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State Blue Sky Laws: What You Need to Know | Harris Beach LLC


This is the first in a series that will shed light on the intricacies of state blue sky laws – and what to keep in mind if you’re considering preparing a blue sky survey for a transaction. municipal bonds.

The lack of uniformity among state blue sky laws makes legal interpretation difficult. Practitioners should be familiar with each state’s laws, regulations, policy statements, and no-action letters.

  • State blue sky laws are based on the (i) Uniform Securities Act of 1956, (ii) the Revised Uniform Securities Act of 1985 (both of which were partly superseded by the National Securities Markets Improvement Act of 1996 (“NSMIA”)) and (iii) the Uniform Securities Act of 2002 (the “2002 Act”).
  • States have taken different approaches — incorporating some, but not all, elements of each of the three Uniform Acts. State approaches generally fall into one of the following categories:
    • State law is based solely on the 1956 law;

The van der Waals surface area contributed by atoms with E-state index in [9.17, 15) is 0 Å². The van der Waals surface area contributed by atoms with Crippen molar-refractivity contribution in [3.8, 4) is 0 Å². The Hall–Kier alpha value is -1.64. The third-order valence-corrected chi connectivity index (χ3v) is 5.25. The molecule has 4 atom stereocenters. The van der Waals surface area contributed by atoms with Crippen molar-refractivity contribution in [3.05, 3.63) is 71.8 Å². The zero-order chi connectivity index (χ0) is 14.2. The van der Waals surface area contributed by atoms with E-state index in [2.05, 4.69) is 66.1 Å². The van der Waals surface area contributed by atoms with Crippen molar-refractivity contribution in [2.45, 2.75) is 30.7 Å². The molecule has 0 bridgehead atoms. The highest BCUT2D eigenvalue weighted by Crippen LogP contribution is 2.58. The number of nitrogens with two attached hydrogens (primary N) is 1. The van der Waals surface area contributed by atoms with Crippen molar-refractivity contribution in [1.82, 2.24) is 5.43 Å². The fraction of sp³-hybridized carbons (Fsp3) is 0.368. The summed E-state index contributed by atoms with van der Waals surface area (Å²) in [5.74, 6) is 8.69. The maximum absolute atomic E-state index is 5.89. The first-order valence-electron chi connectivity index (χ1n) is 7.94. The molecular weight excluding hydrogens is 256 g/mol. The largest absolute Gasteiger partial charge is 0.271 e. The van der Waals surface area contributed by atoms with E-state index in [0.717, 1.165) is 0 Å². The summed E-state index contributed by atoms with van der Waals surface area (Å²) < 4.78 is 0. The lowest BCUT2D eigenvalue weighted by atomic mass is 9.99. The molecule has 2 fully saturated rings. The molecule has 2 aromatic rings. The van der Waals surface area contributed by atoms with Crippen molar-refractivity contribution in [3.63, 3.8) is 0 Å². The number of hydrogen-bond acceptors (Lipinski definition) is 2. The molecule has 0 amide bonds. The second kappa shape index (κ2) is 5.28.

• State legislation is based on the 1956 law plus the 1985 law;
    • The state law is based on the 2002 law, which was written to have no conflict by specifying in areas where states can pre-empt;
    • State law reflects a selection of different provisions (i.e., cherry picks);
  • But, remember, NSMIA partly preempts state law, so the analysis requires more than one investigation. An illustrative example of this concerns the definition of an exempt title.
    • The 2002 Act expanded the definition of “exempt security” to include any “separate security” as defined in Rule 131 (17 CFR 230.131) enacted under the Securities Act of 1933. For states that have enacted the Act of 2002, the analysis is simple.
    • For states that have not adopted the 2002 Act or by regulation, the issuance of no-action letters and/or policy statements, the following applies:
      • If a title (sale, lease, or loan agreement, surety insurance policy, letter of credit, etc.) requires registration or notice filing, they all do.
      • NSMIA applies; and
        • If the title in question is a federally covered title, states may require a notice to be filed, but the title itself is exempt.
        • For securities that are not federally covered securities, other exemptions may apply, such as if it is a bank guaranteed security or if it is issued by a non-profit. Please note that notice deposits may nevertheless be required.
  • At the end of the line : Understand the interplay between federal law and the state’s ability to regulate the offering and sale of securities within its jurisdiction. Experienced practitioners can easily and often do interpret state blue sky laws differently.